Keeping Your Greek Life Out of the Office
August 29, 2005
It’s a typical Monday morning and your coworkers ask what you did over the weekend and your friends email you to find out why you ditched them on Saturday night. Lurking behind a muddle of Excel spreadsheets or Word documents is an Internet Explorer window stuck on the
Keeping one’s personal and professional live separate is difficult in a time where many Americans are working ever increasing hours surrounded by the same people. Many find themselves working so long that they find themselves living vicariously through the lives of the few of their coworkers that have interesting lives outside of the office. Greek-American Young Adults are known for a work-hard/play-hard lifestyle especially as compared to their other coworkers, so naturally they are going to be the ones who their coworkers look to for entertaining stories. (Doubt that this is the true? A busy part of the Greek calendar could have even the average Greek American attending up to a dozen events in a month both in DC and out-of-town. When’s the last time one of your coworkers attended a conference with 1600 other young adults?) But not every Greek-American desires or is comfortable with being the center of attention, particularly if they don’t know they’re co-workers that well, so a little bit of secrecy is in order simply for self-survival or even just to make work a place where work actually gets done.
Imagine a Thursday morning at work surrounded by your non-Greek coworkers who notice that you’re dressed a little more stylishly than you should be at work, particularly during the middle of the week. Of course unless there is a monthly work meeting that takes place on the Third Thursday of the month, they haven’t noticed that it’s only on particular Thursdays that you’re dressed this way. When asked why you’re all dressed up, you could cycle through a list of canned excuses and denials – This is how I always dress ~ Hey at least I’m not the guy wearing the same blue oxford and khakis three times a week ~ I’m picking up milk at the Social Safeway later – anything to mask the fact that you’re going to meet up with a group of Greek-Americans at a randomly selected bar that you’ve got to be in the know to find for a Third Thursday happy hour. You’ll catch happy hour with your coworkers next week at the usual bar within a block of your office wearing nothing particularly remarkable and hopefully they’ll soon forget that you mysteriously ditched them last week.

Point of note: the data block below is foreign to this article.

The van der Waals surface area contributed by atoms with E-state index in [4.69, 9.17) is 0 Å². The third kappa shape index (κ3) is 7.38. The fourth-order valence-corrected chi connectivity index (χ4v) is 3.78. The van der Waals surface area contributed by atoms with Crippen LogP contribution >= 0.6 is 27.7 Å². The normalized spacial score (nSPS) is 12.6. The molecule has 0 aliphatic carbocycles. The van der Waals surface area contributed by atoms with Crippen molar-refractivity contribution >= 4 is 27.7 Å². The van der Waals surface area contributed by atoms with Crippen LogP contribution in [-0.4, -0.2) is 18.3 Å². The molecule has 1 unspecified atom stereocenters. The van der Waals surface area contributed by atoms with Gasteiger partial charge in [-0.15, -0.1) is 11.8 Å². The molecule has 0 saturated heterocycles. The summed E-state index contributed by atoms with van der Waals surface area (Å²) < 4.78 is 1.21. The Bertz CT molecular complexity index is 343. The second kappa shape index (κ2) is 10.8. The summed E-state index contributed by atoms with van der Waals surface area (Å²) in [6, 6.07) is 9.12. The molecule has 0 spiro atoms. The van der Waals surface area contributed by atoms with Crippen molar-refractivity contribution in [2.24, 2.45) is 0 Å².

Skip to Saturday night around midnight and you’re out with a group of your coworkers. You’re looking at your watch and for an excuse to ditch them for one of two reasons – you’re going to Greek Night or you’ve got church in the morning – both of which many of them wouldn’t understand or many Greek-Americans wouldn’t admit. (Count the number of your Greek friends that go to church even one Sunday a month, and then count the number of your non-Greek friends who do the same, and as small as the first number might be, odds are the second number will be even lower.) Your early exit can either make you seem cooler than them in their eyes or seem just plain antisocial, making them think that there’s always someplace else you’d rather be than hanging with them. But at least it keeps your Greek social life from being the topic of the weekly staff meeting.
There will eventually come a time when office politics and social mores will demand that you grant your coworkers a greater glimpse into your Greek life outside the office, unless you plan a private destination wedding in Santorini or have your kids baptized in the same church back in the village where you or your parents were baptized back in the day. Hopefully when that day comes your coworkers will find your life as unexciting as theirs or that you’ll have managed to hire a younger Greek-American to take your place as the person with the after-hours life that they wish they had.